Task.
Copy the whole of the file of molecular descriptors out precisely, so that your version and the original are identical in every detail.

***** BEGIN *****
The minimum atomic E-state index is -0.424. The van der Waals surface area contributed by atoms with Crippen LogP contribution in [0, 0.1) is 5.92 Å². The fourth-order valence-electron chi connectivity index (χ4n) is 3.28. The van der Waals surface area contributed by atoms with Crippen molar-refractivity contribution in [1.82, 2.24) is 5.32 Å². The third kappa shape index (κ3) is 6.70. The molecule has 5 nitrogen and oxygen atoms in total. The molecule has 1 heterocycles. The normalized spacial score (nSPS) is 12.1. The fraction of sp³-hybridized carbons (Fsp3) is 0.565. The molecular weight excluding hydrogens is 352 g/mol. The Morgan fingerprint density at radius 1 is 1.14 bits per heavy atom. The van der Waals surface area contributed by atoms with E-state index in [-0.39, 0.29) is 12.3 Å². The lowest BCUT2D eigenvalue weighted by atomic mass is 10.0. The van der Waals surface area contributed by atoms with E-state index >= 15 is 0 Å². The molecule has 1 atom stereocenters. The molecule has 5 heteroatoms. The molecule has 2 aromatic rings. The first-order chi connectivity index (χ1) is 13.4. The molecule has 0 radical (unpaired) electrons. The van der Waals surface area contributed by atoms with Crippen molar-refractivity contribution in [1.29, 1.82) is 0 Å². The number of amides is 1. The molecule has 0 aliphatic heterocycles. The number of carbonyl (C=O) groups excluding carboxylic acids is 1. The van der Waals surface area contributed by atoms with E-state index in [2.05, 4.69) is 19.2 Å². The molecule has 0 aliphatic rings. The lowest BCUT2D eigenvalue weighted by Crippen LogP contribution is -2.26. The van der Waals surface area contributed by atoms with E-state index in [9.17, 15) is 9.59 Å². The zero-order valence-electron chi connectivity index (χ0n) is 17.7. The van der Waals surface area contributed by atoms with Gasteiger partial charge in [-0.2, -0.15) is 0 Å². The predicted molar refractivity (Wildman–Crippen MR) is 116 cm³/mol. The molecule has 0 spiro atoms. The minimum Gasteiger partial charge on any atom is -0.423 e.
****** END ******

The minimum atomic E-state index is -0.424. The van der Waals surface area contributed by atoms with Crippen LogP contribution in [0, 0.1) is 5.92 Å². The fourth-order valence-electron chi connectivity index (χ4n) is 3.28. The van der Waals surface area contributed by atoms with Crippen molar-refractivity contribution in [1.82, 2.24) is 5.32 Å². The third kappa shape index (κ3) is 6.70. The molecule has 5 nitrogen and oxygen atoms in total. The molecule has 1 heterocycles. The normalized spacial score (nSPS) is 12.1. The fraction of sp³-hybridized carbons (Fsp3) is 0.565. The molecular weight excluding hydrogens is 352 g/mol. The Morgan fingerprint density at radius 1 is 1.14 bits per heavy atom. The van der Waals surface area contributed by atoms with E-state index in [-0.39, 0.29) is 12.3 Å². The lowest BCUT2D eigenvalue weighted by atomic mass is 10.0. The van der Waals surface area contributed by atoms with E-state index >= 15 is 0 Å². The molecule has 1 atom stereocenters. The molecule has 5 heteroatoms. The molecule has 2 aromatic rings. The first-order chi connectivity index (χ1) is 13.4. The molecule has 0 radical (unpaired) electrons. The van der Waals surface area contributed by atoms with Crippen molar-refractivity contribution in [1.29, 1.82) is 0 Å². The number of amides is 1. The molecule has 0 aliphatic heterocycles. The number of carbonyl (C=O) groups excluding carboxylic acids is 1. The van der Waals surface area contributed by atoms with E-state index in [2.05, 4.69) is 19.2 Å². The molecule has 0 aliphatic rings. The lowest BCUT2D eigenvalue weighted by Crippen LogP contribution is -2.26. The van der Waals surface area contributed by atoms with E-state index in [9.17, 15) is 9.59 Å². The zero-order valence-electron chi connectivity index (χ0n) is 17.7. The van der Waals surface area contributed by atoms with Gasteiger partial charge in [-0.2, -0.15) is 0 Å². The predicted molar refractivity (Wildman–Crippen MR) is 116 cm³/mol. The molecule has 0 spiro atoms. The minimum Gasteiger partial charge on any atom is -0.423 e.